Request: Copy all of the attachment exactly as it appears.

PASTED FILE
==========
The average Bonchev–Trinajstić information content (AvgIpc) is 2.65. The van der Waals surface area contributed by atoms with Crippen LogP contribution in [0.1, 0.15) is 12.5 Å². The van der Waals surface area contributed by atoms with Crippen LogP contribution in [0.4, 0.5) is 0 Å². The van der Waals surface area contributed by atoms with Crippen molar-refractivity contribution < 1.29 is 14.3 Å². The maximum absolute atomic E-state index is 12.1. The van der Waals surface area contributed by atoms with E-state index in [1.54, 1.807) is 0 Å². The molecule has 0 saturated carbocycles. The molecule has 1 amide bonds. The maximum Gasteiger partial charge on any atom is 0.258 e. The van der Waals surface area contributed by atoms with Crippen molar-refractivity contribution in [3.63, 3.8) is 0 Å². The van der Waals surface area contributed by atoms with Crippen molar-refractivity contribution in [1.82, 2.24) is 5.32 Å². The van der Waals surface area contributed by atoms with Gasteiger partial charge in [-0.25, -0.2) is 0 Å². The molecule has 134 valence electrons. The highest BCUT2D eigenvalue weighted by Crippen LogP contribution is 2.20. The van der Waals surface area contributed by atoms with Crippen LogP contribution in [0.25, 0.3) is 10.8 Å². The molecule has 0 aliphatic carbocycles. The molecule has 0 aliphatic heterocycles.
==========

The average Bonchev–Trinajstić information content (AvgIpc) is 2.65. The van der Waals surface area contributed by atoms with Crippen LogP contribution in [0.1, 0.15) is 12.5 Å². The van der Waals surface area contributed by atoms with Crippen LogP contribution in [0.4, 0.5) is 0 Å². The van der Waals surface area contributed by atoms with Crippen molar-refractivity contribution < 1.29 is 14.3 Å². The maximum absolute atomic E-state index is 12.1. The van der Waals surface area contributed by atoms with E-state index in [1.54, 1.807) is 0 Å². The molecule has 0 saturated carbocycles. The molecule has 1 amide bonds. The maximum Gasteiger partial charge on any atom is 0.258 e. The van der Waals surface area contributed by atoms with Crippen molar-refractivity contribution in [3.63, 3.8) is 0 Å². The van der Waals surface area contributed by atoms with Crippen molar-refractivity contribution in [1.82, 2.24) is 5.32 Å². The van der Waals surface area contributed by atoms with Gasteiger partial charge in [-0.25, -0.2) is 0 Å². The molecule has 134 valence electrons. The highest BCUT2D eigenvalue weighted by Crippen LogP contribution is 2.20. The van der Waals surface area contributed by atoms with Crippen LogP contribution in [0.25, 0.3) is 10.8 Å². The molecule has 0 aliphatic carbocycles. The molecule has 0 aliphatic heterocycles.